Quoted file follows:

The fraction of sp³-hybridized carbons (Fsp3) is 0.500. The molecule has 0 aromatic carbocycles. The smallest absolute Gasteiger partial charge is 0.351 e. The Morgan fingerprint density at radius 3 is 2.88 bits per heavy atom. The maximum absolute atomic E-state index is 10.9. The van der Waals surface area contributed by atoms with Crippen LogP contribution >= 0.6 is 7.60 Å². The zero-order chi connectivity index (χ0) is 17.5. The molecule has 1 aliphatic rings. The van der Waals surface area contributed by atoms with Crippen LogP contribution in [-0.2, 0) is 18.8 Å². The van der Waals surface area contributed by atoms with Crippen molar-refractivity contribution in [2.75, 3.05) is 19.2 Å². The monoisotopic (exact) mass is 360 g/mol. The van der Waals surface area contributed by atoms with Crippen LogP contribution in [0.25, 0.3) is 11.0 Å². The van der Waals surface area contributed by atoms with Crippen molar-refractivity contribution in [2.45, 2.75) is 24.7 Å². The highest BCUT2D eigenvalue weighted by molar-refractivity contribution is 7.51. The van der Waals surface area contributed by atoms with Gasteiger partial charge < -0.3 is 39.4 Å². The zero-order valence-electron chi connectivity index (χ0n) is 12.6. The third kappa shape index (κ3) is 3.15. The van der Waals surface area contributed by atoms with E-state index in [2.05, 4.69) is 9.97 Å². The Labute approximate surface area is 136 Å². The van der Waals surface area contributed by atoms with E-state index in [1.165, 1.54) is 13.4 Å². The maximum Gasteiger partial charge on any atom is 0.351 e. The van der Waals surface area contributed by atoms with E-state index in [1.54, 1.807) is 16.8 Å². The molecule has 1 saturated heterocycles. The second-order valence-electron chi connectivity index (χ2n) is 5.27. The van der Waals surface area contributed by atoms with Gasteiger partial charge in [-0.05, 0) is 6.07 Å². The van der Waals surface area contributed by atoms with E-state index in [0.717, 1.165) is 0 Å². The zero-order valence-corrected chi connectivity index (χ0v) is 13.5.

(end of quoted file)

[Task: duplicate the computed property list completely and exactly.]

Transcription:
The fraction of sp³-hybridized carbons (Fsp3) is 0.500. The molecule has 0 aromatic carbocycles. The smallest absolute Gasteiger partial charge is 0.351 e. The Morgan fingerprint density at radius 3 is 2.88 bits per heavy atom. The maximum absolute atomic E-state index is 10.9. The van der Waals surface area contributed by atoms with Crippen LogP contribution >= 0.6 is 7.60 Å². The zero-order chi connectivity index (χ0) is 17.5. The molecule has 1 aliphatic rings. The van der Waals surface area contributed by atoms with Crippen LogP contribution in [-0.2, 0) is 18.8 Å². The van der Waals surface area contributed by atoms with Crippen molar-refractivity contribution in [2.75, 3.05) is 19.2 Å². The monoisotopic (exact) mass is 360 g/mol. The van der Waals surface area contributed by atoms with Crippen LogP contribution in [0.25, 0.3) is 11.0 Å². The van der Waals surface area contributed by atoms with Crippen molar-refractivity contribution in [2.45, 2.75) is 24.7 Å². The highest BCUT2D eigenvalue weighted by molar-refractivity contribution is 7.51. The van der Waals surface area contributed by atoms with Gasteiger partial charge < -0.3 is 39.4 Å². The zero-order valence-electron chi connectivity index (χ0n) is 12.6. The third kappa shape index (κ3) is 3.15. The van der Waals surface area contributed by atoms with E-state index in [2.05, 4.69) is 9.97 Å². The Labute approximate surface area is 136 Å². The van der Waals surface area contributed by atoms with E-state index in [1.165, 1.54) is 13.4 Å². The maximum Gasteiger partial charge on any atom is 0.351 e. The van der Waals surface area contributed by atoms with E-state index in [1.54, 1.807) is 16.8 Å². The molecule has 1 saturated heterocycles. The second-order valence-electron chi connectivity index (χ2n) is 5.27. The van der Waals surface area contributed by atoms with Gasteiger partial charge in [-0.05, 0) is 6.07 Å². The van der Waals surface area contributed by atoms with E-state index in [0.717, 1.165) is 0 Å². The zero-order valence-corrected chi connectivity index (χ0v) is 13.5.